As we travelled down the coast having left Ningaloo Reef, we encountered vast desert plains of scrub, spinifex and red earth, not unlike the landscapes of much of our travels through arid outback Australia. So, when we arrived in the town of Carnarvon, it was like entering a desert oasis.
The Gascoyne River, which begins 865km East near the Gibson Desert, finally flows into the Indian Ocean at Carnarvon, and it is here that something special happens. The hot climate and reliable water source has made this small town the food bowl of Western Australia.
As we rolled into town, we passed by some of the 170 farms that are laid out along either side of the river, with the mango and banana plantations making it feel like we had truly arrived in paradise.
We don’t generally like staying in caravan parks
However, we discovered Capricorn Holiday Park, Carnarvon where the sites were both cheap and shady. Willow loved spending time outside watching the other campers, and would often chirp for a pat as one walked past.
The park was a little bit out of town, but all three of us felt so at home there. Every Friday night they fire up the pizza oven and campers line up with their homemade pizzas ready to bake.
We kept Willow on her harness and lead to keep her from wandering anywhere she shouldn’t. This is not only the rule for most caravan parks, but also our choice to keep her safe in busier areas.
There were quite a few friendly strays in the park who we got to meet. You could almost guarantee that Brian would be having a nap on the couch beside the camp kitchen, and mango would be seen at all hours, sprinting from one site to another.
Willow was not interested in befriending either.
Carnarvon is a fresh produce paradise
For such a small area, Carnarvon produces an impressive assortment of fruit & vegetables, and visitors can drive around the farms to purchase it for themselves.
The red grapefruit from Gascoyne Organic Farm were the sweetest I have ever tasted. At Borich & Sons we picked up some beautiful mango chutney and chilli sauce. Tipton’s Plantation Shop was our goto for bananas, corn, cherry tomatos and beans.
At Morel’s, the fresh rocket and dill was out of this world. We returned many times to pick up chocolate coated frozen bananas and custard apple or black sapote icecreams – though the fruit is so creamy it doesn’t actually have any cream in it.
Forget about Cavendish; there is another banana variety that is so much better.
I love going to banana growing regions as it means I can pick up some Ducasse (or Thai) bananas. These bananas – not to be confused with ladyfingers – are not often commercially grown in Australia, so they’re always a treat when I can find them at local farms.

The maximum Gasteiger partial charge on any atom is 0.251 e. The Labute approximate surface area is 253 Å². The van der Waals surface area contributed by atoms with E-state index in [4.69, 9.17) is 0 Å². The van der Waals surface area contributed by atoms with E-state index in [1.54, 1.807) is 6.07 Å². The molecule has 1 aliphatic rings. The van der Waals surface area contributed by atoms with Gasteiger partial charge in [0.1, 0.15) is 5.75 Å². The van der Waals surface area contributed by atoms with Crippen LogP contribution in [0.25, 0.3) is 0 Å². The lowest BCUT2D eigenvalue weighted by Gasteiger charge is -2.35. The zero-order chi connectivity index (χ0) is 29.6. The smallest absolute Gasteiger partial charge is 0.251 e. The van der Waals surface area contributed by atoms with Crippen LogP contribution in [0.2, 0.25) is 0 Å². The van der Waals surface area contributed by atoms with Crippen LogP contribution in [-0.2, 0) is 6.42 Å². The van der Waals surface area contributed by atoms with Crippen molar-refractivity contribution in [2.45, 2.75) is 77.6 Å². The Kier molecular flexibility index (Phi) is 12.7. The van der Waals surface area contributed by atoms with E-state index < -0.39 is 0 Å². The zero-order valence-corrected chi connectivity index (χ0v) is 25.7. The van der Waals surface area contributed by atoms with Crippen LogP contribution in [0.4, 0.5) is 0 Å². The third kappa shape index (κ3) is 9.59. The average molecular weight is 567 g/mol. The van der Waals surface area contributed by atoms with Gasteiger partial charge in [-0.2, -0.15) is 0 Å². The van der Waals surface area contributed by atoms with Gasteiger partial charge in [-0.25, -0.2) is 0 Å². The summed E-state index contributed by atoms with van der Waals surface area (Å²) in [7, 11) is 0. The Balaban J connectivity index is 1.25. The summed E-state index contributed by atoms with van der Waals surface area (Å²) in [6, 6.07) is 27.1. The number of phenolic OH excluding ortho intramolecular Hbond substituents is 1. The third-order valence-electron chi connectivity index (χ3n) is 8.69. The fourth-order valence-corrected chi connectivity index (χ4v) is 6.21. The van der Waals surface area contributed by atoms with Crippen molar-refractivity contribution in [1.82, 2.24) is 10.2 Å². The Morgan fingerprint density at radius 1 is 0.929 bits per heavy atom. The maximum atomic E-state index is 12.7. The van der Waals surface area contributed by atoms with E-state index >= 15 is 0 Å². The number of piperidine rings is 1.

These tiny bananas have a more complex flavour and are slightly tangier – they also keep really well.
Space cat at Carnarvon Space & Technology Museum
Carnarvon was used as a tracking station during NASA’s Apollo missions to the Moon. The station played a crucial role in these missions to facilitate communications between the astronauts and the control centre in the USA.
Now the station is a museum featuring a huge array of space memorabilia and equipment used in the Apollo missions.
But if you ask me, the best thing about the museum is Buzz. Buzz is 4 years old and supervises the volunteers and welcomes guests. Buzz is a cat.
Willow is also a space cat. Specifically, she is an in-your-purrsonal-space cat.
The growers’s market was fantastic
Every Saturday from 8-11:30am during May – October, the town centre comes alive with fresh produce stalls, arts and crafts, and food stalls.
We really enjoyed Win’s cakes and slices, Steph picked up a breakfast roll, and I found more Ducasse bananas.
Goodbye Carnarvon, but we will be back
We spent our last night in Carnarvon at the caravan park for pizza night where we chatted to our new friends. Steph made sourdough bases for our famous asparagus pizza with homemade tomato sauce, and they were cooked to perfection by Andrew who was in charge of the oven.
In total we spent 3 weeks in Carnarvon. Tourist season was winding down as summer approached, so it was nice to enjoy the quiet. The change in seasons meant no more red grapefruit and I was sad to discover we couldn’t stock up before we left. Oh well, we will come back one day!
Everyone is searching for something when they travel. For us it’s nothing particularly exciting; just a shady place to park the van, good people, and fresh food. It reminds you of what’s really important in life.
Before we left, Willow had to say goodbye to Nat in the front office. And of course, I had to visit Morel’s one last time to get a black sapote icecream for the road!
See you next time Carnarvon!